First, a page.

Whoever said you can’t teach an old dog new tricks clearly has never played around with the English language.

At their annual meeting last weekend, members of the American Dialect Society (ADS) had some fun with the language themselves, noting and debating the ways that vocabulary and usage have morphed over the past year. A highlight of the event was the announcement of ADS’s 2013 Word of the Year.

Their choice, by attendee vote? A word that has been a part of our lexicon for centuries: because.

“If people were trying to place bets beforehand, I don’t think that would’ve been on too many people’s radars,” said Ben Zimmer, chair of ADS’s New Words Committee. “It’s a very old word that’s deeply embedded in the language, which people are finding new ways to use, and very often it’s intentionally playing with the established rules of grammar. I think the fact that this is such a linguistic innovation really appealed to a room full of linguists.”

In addition to using because before a full clause or with the word of, it can now precede a noun, like “because science,” or before an adjective, like “because awesome,” Zimmer explained. “At first it seems like a very odd choice, but the more you think about it, the more you realize exactly how innovative it is, even if it’s just a seemingly nondescript word.”

Read the rest here. (Related Word Routes column)

Interview on the CBC Radio show “As It Happens” about the winning words in the American Dialect Society’s 2013 Word of the Year selection (segment begins 22 minutes in). (Jan. 6, 2014)

Because useful.
Regular listeners to this program may recall that late last year, we spoke about the interesting re-definition of the world, “because”.
And it turns out we were on to something: “because” has just earned the title of Word of the Year, from the American Dialect Society.
The group voted on the words of the year in numerous categories this past weekend.
Ben Zimmer is the Chair of the New Words Committee of the American Dialect Society. We reached him in New York City.

(Show page, audio, related Word Routes column)

Jennifer Schuessler, “American Dialect Society Chooses ‘Because’ as Word of the Year” (New York Times, Jan. 5, 2014)

After a year dominated by upstarts like “selfie,” “bitcoin” and “twerk,” the American Dialect Society’s Word of the Year honor for 2013 has gone to a seemingly old-hat vocabulary item: “because.”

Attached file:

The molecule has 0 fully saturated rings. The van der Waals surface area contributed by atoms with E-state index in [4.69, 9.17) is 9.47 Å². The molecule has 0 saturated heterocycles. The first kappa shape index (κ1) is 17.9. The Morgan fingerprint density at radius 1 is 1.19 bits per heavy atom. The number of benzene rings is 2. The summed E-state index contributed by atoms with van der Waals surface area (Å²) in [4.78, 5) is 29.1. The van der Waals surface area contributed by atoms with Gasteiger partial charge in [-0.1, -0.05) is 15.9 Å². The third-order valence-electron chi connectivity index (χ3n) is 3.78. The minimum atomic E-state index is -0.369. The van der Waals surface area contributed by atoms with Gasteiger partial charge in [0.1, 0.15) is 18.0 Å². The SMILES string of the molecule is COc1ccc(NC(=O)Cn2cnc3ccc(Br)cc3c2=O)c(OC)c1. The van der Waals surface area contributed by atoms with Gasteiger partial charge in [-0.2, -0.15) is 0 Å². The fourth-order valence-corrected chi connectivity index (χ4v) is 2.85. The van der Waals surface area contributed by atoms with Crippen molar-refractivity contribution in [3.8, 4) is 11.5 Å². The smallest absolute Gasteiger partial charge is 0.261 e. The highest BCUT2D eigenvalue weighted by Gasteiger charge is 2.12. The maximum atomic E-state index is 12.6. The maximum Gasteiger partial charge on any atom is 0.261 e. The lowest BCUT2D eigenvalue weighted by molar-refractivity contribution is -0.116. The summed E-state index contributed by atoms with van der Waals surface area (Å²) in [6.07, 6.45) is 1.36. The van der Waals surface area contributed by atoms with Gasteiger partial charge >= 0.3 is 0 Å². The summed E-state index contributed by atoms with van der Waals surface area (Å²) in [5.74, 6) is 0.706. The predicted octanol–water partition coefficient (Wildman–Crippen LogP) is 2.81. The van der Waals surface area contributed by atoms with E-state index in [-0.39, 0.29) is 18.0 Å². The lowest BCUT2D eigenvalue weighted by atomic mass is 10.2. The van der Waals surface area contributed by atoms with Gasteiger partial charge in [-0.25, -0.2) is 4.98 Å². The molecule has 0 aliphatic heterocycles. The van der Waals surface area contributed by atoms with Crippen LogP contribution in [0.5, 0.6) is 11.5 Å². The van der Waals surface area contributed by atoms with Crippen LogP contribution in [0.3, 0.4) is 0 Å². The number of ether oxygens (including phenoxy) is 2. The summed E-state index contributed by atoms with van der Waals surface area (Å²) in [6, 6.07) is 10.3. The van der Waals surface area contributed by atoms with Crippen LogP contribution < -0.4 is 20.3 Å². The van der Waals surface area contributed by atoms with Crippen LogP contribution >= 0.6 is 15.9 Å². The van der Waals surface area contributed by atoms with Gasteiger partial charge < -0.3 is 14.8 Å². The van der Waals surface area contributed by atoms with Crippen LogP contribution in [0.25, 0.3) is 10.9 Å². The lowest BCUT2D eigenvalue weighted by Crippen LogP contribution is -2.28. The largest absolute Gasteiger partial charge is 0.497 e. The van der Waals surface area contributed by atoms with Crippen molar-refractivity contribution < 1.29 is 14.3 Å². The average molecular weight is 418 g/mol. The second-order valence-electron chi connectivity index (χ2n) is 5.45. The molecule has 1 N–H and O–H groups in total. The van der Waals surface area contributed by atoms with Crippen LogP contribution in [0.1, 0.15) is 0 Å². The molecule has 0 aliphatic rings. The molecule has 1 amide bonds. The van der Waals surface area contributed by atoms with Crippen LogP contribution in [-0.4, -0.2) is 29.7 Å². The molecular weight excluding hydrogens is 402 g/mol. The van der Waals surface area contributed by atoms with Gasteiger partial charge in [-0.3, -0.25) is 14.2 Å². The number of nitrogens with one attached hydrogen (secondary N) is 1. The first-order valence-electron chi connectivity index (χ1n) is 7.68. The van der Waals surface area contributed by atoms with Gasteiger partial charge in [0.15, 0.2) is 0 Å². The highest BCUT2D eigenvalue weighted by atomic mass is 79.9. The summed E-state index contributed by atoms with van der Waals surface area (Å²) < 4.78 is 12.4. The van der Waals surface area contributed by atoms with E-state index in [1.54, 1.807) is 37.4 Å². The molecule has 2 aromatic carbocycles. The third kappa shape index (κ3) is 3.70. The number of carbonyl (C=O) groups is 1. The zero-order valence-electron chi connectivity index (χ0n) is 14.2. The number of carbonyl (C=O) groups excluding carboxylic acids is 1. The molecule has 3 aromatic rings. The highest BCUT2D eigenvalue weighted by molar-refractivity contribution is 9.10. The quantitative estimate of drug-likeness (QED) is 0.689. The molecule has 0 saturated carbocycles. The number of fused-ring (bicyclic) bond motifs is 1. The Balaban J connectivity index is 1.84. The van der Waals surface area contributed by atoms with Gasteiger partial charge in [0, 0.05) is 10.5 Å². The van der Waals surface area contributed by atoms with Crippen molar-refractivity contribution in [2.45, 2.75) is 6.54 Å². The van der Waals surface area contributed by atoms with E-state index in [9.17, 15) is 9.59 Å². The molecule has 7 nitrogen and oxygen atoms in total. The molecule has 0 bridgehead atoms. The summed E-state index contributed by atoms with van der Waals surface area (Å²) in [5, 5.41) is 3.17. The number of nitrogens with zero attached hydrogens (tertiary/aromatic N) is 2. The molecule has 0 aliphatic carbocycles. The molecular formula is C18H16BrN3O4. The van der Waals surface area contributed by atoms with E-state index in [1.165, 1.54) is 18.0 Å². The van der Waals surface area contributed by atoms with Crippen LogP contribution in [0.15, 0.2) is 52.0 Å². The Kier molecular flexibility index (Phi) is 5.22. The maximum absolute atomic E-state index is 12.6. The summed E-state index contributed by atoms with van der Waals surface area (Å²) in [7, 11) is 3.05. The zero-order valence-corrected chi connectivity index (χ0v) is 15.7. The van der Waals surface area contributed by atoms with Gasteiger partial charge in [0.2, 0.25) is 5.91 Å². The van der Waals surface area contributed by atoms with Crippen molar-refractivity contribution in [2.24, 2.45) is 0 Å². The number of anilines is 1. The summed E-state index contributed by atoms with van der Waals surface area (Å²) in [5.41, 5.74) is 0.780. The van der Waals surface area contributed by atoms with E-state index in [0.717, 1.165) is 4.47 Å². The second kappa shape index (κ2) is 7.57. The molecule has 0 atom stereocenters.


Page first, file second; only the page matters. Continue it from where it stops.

Increasingly used to introduce a noun or adjective rather than a full clause — as in “because tired” or “because awesome” — “because” won in a landslide at the society’s annual meeting in Minneapolis, garnering 127 of 175 votes, well ahead of the runner-up, “slash” (as in “come and visit slash stay”). It also triumphed in the “most useful” category, ahead of nominees like “struggle bus” (as in, “I’m riding the struggle bus”) and “ACC,” or “aggressive carbon copy,” which refers to using email to undermine the position of the recipient by, say, cc’ing the boss.

Ben Zimmer, chairman of the dialect society’s new words committee, explained that casual online usage had transformed “because.”

“No longer does ‘because’ have to be followed by of or a full clause,” he said in a statement. “Now one often sees tersely worded rationales like ‘because science’ or ‘because reasons.’ You might not go to a party ‘because tired.’ As one supporter put it, ‘because’ should be word of the year ‘because useful!’ ”

Read the rest here. (Related Word Routes column)

Interview on NPR’s “Morning Edition” about contenders for the American Dialect Society’s 2013 Word of the Year. (Dec. 31, 2013)

Later this week the American Dialect Society will announce its word of the Year. Renee Montagne discusses word contenders with linguist Ben Zimmer, who is the language columnist for The Wall Street Journal.

(Show page, audio, related Wall Street Journal column, Word Routes column)

Panel discussion on MSNBC’s “Up With Steve Kornacki” about regional dialects. (Dec. 29, 2013)

(First segment, second segment)

On The Record: 33 Quotations That Made News In 2013” (WBUR-Boston, Dec. 26, 2013)

In such unspeakable moments, words fail. This was true for those at the scene of the marathon, but also for many who watched from afar as photos and videos began flooding social media and the enormity of the crisis began to take shape. When there are no words, “surreal” ends up working as a proxy for more complex, inchoate emotions that are difficult to verbalize.

Linguist Ben Zimmer for The Boston Globe. (April 21).

Read the rest of the list here.